Views:0 Author:Site Editor Publish Time: 2020-09-09 Origin:Site
Cowashing, prewashing, not washing at all—experts decode the best new strategies for your hair.
Once upon a time, a shampoo was a shampoo was a shampoo. Its purpose was straightforward, and using it was pretty simple: lather, rinse, repeat, done. But today it's much more. Experts consider the humble hair cleanser to be the top dog of your styling regimen, with a unique formula and technique for every hair type. “Your shampoo choice really dictates [how good] your end style [will look],” says celebrity hairstylist Sally Hershberger. “And bad shampoo can leave your hair limp without any styling power.” Other pros, like hairstylist Michael Gordon, founder of Bumble and Bumble and the new Hairstory product line, assert that if you have the right formula, you can actually cut a lot of styling products out of your life. All very promising. But how to know which techniques and products will work for you? Your road map starts here.
1. If you have dry hair: You need a cowasher. Cowashing—a.k.a. washing with conditioner—became popular about 20 years ago in the natural-hair community. If you have curly, kinky, or color-processed hair, all of which are inherently dry, it’s worth a try. Here’s why: Conditioners have small amounts of cleansing agents—significantly less than traditional shampoo, but enough to clean the hair while preserving its natural oils. Don’t be put off by the lack of lather, and remember to fully work the conditioner into the scalp with your fingers, says Ana Paula Cota, a senior stylist at Devachan Salon in New York City. “The motion of your wet hands is what really gets the hair clean,” she says. Rinse, and follow with the same conditioner from the midshaft of the hair down to the ends. You can cowash instead of shampooing daily—or if that leaves your hair feeling less clean than you’d like, try alternating with traditional shampoo.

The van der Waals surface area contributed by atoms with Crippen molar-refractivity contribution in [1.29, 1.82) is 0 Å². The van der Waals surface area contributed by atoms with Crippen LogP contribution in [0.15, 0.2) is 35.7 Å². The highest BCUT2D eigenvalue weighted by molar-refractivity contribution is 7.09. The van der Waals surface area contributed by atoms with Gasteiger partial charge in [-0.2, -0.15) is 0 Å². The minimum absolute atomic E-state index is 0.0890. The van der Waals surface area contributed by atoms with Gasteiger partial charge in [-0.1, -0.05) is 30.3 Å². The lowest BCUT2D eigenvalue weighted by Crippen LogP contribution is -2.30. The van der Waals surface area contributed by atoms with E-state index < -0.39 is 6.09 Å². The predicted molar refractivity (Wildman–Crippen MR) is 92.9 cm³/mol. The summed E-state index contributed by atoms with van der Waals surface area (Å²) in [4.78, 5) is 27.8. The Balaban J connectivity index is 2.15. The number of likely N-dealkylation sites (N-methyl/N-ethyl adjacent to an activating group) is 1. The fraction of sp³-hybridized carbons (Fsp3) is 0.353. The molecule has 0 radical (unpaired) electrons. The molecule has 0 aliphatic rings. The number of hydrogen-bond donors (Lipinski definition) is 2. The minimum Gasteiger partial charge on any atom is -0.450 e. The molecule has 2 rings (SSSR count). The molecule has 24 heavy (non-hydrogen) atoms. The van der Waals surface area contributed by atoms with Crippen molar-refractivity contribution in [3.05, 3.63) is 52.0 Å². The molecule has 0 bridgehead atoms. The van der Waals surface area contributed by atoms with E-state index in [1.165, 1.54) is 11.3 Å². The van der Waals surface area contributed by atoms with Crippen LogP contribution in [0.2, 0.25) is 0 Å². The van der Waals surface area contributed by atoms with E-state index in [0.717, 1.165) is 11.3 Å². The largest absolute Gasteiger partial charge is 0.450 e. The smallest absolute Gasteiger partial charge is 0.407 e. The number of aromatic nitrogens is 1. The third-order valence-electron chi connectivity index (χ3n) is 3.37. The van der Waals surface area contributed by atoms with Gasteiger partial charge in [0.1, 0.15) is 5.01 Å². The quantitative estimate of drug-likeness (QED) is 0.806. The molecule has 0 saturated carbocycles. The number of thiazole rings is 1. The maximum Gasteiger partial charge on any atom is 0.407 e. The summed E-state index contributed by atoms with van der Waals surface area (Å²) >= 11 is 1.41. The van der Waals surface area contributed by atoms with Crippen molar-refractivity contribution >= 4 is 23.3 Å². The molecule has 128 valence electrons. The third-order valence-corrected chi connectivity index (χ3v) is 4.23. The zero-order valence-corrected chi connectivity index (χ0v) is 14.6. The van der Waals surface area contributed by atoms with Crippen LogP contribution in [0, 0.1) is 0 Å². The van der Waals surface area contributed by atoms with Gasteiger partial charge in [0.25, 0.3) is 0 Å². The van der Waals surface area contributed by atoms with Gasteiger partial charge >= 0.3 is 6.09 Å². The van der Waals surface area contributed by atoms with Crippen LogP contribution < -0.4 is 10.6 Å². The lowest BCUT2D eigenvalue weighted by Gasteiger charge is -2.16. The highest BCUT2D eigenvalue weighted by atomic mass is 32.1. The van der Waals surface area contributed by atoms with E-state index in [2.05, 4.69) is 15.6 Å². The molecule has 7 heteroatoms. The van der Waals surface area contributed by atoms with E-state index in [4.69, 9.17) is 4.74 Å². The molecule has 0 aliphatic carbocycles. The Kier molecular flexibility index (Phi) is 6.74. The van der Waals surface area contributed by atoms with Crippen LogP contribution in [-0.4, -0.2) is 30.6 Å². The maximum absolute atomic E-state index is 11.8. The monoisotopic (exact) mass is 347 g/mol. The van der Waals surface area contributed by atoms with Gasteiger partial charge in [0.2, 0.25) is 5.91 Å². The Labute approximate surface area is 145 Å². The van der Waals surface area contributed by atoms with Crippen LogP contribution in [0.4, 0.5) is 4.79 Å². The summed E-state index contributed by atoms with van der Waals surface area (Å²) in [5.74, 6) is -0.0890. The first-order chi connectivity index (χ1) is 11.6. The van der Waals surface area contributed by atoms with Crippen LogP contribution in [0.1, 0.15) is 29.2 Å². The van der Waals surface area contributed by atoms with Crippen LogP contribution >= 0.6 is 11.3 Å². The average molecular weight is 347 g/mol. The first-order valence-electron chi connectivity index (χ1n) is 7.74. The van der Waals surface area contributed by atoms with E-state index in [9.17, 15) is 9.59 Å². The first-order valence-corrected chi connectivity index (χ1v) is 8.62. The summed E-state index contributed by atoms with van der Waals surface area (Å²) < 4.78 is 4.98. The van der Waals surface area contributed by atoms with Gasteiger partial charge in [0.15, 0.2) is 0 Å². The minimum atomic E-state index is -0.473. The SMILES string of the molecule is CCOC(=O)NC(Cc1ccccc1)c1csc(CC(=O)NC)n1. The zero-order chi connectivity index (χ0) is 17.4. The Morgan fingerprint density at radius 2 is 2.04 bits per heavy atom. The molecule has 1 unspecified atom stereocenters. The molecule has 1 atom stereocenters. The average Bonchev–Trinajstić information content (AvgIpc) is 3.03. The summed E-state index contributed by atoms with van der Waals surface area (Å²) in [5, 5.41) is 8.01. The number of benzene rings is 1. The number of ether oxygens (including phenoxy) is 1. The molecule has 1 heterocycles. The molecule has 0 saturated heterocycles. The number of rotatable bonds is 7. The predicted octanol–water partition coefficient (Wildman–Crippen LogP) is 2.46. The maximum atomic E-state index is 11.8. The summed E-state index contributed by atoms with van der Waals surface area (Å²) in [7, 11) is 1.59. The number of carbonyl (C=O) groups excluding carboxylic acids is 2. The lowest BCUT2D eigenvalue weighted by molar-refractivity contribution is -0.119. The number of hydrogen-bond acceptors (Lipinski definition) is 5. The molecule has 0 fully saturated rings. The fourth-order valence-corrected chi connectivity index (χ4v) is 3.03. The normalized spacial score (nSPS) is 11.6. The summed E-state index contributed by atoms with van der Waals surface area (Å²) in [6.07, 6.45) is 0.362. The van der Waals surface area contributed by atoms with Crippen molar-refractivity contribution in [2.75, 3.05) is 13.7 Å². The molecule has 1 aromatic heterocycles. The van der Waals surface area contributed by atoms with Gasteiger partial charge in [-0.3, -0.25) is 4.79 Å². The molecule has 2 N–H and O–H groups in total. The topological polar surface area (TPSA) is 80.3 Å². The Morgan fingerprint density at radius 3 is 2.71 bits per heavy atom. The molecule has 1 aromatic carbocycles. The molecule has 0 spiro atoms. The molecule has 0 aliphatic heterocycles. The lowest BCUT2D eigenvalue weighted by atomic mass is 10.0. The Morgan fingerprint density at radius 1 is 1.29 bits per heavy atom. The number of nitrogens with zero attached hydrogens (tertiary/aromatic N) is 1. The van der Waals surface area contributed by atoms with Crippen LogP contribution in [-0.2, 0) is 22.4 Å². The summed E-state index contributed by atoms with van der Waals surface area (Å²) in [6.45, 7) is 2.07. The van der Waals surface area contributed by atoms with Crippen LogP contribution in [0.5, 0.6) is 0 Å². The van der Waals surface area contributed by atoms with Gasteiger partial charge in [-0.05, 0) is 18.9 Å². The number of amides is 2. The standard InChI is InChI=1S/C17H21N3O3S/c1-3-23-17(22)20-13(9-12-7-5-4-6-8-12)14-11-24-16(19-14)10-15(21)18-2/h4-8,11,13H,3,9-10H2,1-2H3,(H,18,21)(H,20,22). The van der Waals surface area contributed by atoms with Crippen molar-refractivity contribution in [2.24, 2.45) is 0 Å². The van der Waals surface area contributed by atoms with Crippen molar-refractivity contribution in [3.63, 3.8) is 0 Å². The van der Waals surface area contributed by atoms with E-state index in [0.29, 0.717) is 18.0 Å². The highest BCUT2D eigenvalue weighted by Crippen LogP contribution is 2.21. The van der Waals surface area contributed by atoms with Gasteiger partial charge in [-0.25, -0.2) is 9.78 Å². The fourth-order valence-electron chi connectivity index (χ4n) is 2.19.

2. If you tend to use a lot of styling products: Try prewashing. The technique: applying a treatment before shampooing to help cut down on styling time later. If your goal is volume, try a reverse wash system like Tresemmé Step 1 Beauty-Full Volume Pre-Wash Conditioner ($5, at drugstores), designed to soften hair without weighing it down. If extra detangling is what you need—or if your hair is super damaged—then preshampoo masks (like Burt’s Bees Avocado Butter Pre-Shampoo Hair Treatment, $9, at drugstores) or basic oils that you might already have in your pantry (like coconut or olive) are a good
3. If you have bangs or a greasy scalp: Spot-washing, in which you shampoo only one area that needs to be degreased, has been a go-to technique for women with bangs for years. Now women are zeroing in on the hairline or crown in order to extend a blowout. Simply section the area from the rest of your hair, shampoo in the sink, and restyle.
4. If you have curly or kinky hair: Rule No 1: Treat curls delicately. They might look hearty, but they are the most fragile hair type; one reason, explains Anabel Kingsley, a trichologist for Philip Kingsley, is that “weak points form along the hair shaft where it twists or curls.” Not surprisingly, shampooing too frequently, especially with products that contain lathering agents such as sulfates, should be avoided. Instead, opt for gentler formulas.